WARSAW, Poland (CNS) — The German bishops’ conference defended a controversial decree that said Catholics who stop paying a church membership tax cannot receive sacraments.
“There must be consequences for people who distance themselves from the church by a public act,” said Archbishop Robert Zollitsch of Freiburg, conference president, in defending the Sept. 20 decree.
“Clearly, someone withdrawing from the church can no longer take advantage of the system like someone who remains a member,” he said at a Sept. 24 news conference as the bishops began a four-day meeting in Fulda. “We are grateful Rome has given completely clear approval to our stance.”
The archbishop said each departure was “painful for the church,” adding that bishops feared many Catholics were unaware of the consequences and would be “open to other solutions.”
“The Catholic church is committed to seeking out every lost person,” said Archbishop Zollitsch, whose remarks were reported by Germany’s Die Welt daily.
“At issue, however, is the credibility of the church’s sacramental nature. One cannot be half a member or only partly a member. Either one belongs and commits, or one renounces this,” Archbishop Zollitsch said.
Catholics make up 30 percent of Germany’s population of 82.3 million, about the same proportion as Protestants, with 2 percent belonging to Orthodox denominations, according to government figures.
Interest in the Catholic Church revived after German-born Pope Benedict XVI’s April 2005 election, but church baptisms and weddings continue to decline. Church statistics show that about 13 percent of Catholics attend Mass weekly, compared with 22 percent in 1989.
Germany’s Catholic priesthood and religious orders also are declining in number, according to a bishops’ statement in June, despite three homecoming visits by Pope Benedict since his election.
A total of 126,488 Catholics asked to stop paying the membership tax and be removed from registers in the 27 German dioceses during 2011, according to the bishops’ conference. In 2010, some 180,000 Catholics took the same step.
German newspapers said the pope’s native Bavaria region had suffered the worst losses. The dioceses of Augsburg, Bamberg, Eichstatt, Passau and Wurzburg reported a 70 percent increase in departures in 2010, the height of the clergy sexual abuse scandal.
Introduced in the 19th century, the membership tax earns the German church about $6 billion annually, making it one of the world’s wealthiest.
In its decree, the bishops’ conference said the tax was designed to compensate for state seizures of church property. The decree said the right to a “civil law withdrawal” ensured “no one is led to church membership against their will.”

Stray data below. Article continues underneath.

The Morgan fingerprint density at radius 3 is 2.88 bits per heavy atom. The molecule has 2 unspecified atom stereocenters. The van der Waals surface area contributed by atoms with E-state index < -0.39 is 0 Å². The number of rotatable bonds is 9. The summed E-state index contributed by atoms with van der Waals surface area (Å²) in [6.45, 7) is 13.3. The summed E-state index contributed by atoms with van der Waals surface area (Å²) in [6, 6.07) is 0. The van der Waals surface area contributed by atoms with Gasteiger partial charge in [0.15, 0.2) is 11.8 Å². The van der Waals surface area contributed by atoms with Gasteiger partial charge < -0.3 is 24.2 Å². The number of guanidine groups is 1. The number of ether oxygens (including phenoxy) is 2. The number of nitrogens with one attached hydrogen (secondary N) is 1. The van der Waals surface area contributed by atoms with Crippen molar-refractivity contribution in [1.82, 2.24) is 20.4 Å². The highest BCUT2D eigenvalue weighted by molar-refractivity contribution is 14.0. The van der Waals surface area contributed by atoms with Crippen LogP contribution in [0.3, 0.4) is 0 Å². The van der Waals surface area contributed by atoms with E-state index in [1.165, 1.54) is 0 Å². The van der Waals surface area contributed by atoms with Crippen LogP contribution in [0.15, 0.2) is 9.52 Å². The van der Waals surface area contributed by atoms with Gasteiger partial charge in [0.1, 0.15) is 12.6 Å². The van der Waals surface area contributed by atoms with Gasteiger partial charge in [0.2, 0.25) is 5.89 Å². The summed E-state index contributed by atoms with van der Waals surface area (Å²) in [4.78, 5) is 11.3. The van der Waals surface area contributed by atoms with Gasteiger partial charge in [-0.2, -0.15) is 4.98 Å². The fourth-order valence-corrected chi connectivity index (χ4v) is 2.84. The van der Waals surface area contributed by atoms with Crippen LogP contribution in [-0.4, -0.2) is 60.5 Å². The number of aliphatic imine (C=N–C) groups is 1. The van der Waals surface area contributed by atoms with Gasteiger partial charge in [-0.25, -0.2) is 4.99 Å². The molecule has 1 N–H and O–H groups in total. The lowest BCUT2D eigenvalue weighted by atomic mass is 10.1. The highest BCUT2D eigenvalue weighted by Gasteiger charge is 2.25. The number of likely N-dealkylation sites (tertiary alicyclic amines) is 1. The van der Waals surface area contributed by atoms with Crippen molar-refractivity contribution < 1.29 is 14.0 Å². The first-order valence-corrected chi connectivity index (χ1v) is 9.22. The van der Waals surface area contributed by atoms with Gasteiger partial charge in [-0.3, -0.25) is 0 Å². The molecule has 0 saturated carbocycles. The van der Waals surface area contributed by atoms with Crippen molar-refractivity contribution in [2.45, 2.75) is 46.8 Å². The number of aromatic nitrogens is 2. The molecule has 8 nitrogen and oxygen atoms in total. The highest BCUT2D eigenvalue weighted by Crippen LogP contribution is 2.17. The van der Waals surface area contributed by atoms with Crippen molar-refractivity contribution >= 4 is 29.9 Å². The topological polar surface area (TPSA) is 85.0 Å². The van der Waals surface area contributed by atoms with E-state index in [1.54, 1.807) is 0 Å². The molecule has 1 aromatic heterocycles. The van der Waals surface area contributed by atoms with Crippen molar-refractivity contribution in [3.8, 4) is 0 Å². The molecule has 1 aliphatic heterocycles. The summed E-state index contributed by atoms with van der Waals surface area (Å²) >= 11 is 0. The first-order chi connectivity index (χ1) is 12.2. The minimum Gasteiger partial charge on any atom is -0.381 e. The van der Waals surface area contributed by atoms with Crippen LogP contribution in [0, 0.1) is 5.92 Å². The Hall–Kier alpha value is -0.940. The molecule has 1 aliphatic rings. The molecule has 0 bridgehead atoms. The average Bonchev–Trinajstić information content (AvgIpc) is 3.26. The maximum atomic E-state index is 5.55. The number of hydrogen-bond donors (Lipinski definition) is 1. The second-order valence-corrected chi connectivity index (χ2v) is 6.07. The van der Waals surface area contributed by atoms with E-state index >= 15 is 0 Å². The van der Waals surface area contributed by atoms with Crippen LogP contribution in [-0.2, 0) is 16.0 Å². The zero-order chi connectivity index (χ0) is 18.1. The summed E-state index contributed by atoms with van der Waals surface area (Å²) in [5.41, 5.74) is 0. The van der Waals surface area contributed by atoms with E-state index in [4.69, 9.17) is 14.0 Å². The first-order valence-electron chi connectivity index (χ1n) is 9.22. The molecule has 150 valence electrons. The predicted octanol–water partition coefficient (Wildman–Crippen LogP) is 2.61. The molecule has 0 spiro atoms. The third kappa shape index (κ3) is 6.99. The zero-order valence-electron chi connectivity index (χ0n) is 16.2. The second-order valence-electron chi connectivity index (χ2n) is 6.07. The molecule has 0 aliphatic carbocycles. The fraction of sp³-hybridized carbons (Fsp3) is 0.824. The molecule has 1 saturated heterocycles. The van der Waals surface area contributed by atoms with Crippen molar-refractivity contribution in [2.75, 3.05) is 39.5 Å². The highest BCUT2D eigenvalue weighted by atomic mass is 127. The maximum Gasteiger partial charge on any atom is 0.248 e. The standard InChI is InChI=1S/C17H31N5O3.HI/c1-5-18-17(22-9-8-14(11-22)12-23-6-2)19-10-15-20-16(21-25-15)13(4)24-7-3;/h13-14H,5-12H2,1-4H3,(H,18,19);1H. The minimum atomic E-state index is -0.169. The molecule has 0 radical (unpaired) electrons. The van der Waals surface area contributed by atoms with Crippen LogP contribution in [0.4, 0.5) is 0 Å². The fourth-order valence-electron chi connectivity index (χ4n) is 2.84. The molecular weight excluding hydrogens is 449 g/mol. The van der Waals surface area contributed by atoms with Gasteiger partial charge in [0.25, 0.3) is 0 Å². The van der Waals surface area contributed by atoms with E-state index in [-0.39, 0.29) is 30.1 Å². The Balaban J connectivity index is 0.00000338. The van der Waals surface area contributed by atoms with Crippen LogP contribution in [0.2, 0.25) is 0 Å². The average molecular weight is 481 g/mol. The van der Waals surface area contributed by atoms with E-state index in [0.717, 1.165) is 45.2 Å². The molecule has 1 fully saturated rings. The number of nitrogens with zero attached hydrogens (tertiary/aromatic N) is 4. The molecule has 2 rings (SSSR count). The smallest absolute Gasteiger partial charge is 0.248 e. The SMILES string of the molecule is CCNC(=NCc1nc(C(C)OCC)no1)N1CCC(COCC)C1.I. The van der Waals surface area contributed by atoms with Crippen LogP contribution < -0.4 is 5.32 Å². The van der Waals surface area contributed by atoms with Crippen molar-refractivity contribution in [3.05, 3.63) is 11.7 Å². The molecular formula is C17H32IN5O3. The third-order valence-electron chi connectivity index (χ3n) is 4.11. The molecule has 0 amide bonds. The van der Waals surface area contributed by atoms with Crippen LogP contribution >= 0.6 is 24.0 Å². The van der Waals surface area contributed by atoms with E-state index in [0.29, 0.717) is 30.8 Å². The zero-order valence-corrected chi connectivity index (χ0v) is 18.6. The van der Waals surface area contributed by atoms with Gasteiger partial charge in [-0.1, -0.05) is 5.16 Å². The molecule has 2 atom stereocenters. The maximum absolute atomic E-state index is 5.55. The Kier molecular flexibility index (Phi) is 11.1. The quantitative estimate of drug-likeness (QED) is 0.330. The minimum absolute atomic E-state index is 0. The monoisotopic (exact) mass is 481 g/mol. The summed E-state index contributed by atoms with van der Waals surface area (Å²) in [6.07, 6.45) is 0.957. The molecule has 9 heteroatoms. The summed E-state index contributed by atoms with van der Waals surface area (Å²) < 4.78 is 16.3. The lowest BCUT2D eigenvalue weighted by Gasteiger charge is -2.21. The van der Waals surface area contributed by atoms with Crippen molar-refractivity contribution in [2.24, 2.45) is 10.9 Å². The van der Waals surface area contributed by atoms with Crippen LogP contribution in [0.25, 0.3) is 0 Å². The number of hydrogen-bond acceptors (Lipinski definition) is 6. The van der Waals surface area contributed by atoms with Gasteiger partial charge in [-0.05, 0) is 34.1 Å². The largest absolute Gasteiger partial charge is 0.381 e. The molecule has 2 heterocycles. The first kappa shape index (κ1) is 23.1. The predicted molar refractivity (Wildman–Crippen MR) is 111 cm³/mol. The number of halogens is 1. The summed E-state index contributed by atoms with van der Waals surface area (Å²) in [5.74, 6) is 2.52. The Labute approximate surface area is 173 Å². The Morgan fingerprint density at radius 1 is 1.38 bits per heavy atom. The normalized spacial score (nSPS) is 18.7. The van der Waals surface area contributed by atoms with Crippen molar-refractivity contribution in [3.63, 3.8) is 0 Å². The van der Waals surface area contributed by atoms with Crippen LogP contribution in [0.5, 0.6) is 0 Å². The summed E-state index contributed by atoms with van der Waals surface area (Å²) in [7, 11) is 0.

“Conscious dissociation from the church by public act is a grave offense against the church community,” the decree said.
“Whoever declares their withdrawal for whatever reason before the responsible civil authority always violates their duty to preserve a link with the church, as well as their duty to make a financial contribution so the church can fulfill its tasks.”
The document added that departing Catholics could no longer receive the sacraments of penance, holy Communion, confirmation or anointing of the sick, other than when facing death, or exercise any church function, including belonging to parish councils or acting as godparents.
Marriages would granted only by a bishop’s consent and unrepentant Catholics would be denied church funerals, the decree said.
A press release Sept. 20 said the decree had been approved in August by the Vatican’s Congregation for Bishops. It added that parish priests would be asked to write to departing Catholics, inviting them to meet and explain their decision and have the consequences explained.
The Associated Press reported that the Federal Administrative Court in Leipzig, Germany, ruled Sept. 26 that Catholics who opt out of paying religious taxes must automatically leave the church as well.
The bishops’ decree was criticized by Germany’s dissenting We are Church movement, which said in a statement Sept. 24 that a “pay to pray” policy sent “the totally wrong signal at the wrong time” when the German bishops were “laboriously trying to regain credibility” after a “decades-long cover-up of abuse scandals.”
“Instead of considering the reasons why large numbers are leaving the church on the ground, this bishops’ decree sends a threatening message,” the statement said.
“This threatened exclusion from community life is a de facto excommunication. It contradicts the sacramental understanding of indelible church membership through baptism.”
In his Sept. 24 opening address to the bishops’ meeting, Archbishop Zollitsch said the church needed “a long perspective, deep breath and patience” to cope with current challenges, as well as a capacity for dialogue with “social groups and circles alienated from the church.”